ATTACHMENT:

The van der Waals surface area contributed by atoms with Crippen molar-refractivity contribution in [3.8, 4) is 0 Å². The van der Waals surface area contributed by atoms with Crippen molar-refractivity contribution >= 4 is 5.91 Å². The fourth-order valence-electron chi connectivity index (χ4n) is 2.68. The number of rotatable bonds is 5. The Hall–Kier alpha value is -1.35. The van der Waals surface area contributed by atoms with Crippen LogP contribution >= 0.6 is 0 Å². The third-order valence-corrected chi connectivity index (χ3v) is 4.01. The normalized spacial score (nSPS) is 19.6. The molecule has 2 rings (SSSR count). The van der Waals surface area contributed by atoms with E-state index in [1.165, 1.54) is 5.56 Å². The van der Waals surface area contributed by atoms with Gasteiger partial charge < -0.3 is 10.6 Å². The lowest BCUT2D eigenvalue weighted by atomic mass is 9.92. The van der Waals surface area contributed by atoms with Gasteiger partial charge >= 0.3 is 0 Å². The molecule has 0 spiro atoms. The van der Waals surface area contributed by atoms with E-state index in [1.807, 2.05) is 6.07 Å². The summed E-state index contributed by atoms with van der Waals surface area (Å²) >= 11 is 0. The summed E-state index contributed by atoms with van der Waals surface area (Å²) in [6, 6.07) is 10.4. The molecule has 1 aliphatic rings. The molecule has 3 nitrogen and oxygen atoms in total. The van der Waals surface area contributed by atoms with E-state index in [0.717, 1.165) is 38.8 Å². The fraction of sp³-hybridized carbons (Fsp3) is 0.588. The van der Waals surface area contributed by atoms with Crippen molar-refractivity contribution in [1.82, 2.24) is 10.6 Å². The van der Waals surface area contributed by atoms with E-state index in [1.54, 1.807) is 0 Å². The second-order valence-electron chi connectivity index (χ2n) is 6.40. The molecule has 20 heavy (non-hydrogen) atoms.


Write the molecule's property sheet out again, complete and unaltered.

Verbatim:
The van der Waals surface area contributed by atoms with Crippen molar-refractivity contribution in [3.8, 4) is 0 Å². The van der Waals surface area contributed by atoms with Crippen molar-refractivity contribution >= 4 is 5.91 Å². The fourth-order valence-electron chi connectivity index (χ4n) is 2.68. The number of rotatable bonds is 5. The Hall–Kier alpha value is -1.35. The van der Waals surface area contributed by atoms with Crippen LogP contribution >= 0.6 is 0 Å². The third-order valence-corrected chi connectivity index (χ3v) is 4.01. The normalized spacial score (nSPS) is 19.6. The molecule has 2 rings (SSSR count). The van der Waals surface area contributed by atoms with E-state index in [1.165, 1.54) is 5.56 Å². The van der Waals surface area contributed by atoms with Gasteiger partial charge < -0.3 is 10.6 Å². The lowest BCUT2D eigenvalue weighted by atomic mass is 9.92. The van der Waals surface area contributed by atoms with Gasteiger partial charge >= 0.3 is 0 Å². The molecule has 0 spiro atoms. The van der Waals surface area contributed by atoms with E-state index in [1.807, 2.05) is 6.07 Å². The summed E-state index contributed by atoms with van der Waals surface area (Å²) >= 11 is 0. The summed E-state index contributed by atoms with van der Waals surface area (Å²) in [6, 6.07) is 10.4. The molecule has 1 aliphatic rings. The molecule has 3 nitrogen and oxygen atoms in total. The van der Waals surface area contributed by atoms with E-state index in [0.717, 1.165) is 38.8 Å². The fraction of sp³-hybridized carbons (Fsp3) is 0.588. The van der Waals surface area contributed by atoms with Crippen molar-refractivity contribution in [1.82, 2.24) is 10.6 Å². The van der Waals surface area contributed by atoms with E-state index in [1.54, 1.807) is 0 Å². The second-order valence-electron chi connectivity index (χ2n) is 6.40. The molecule has 20 heavy (non-hydrogen) atoms.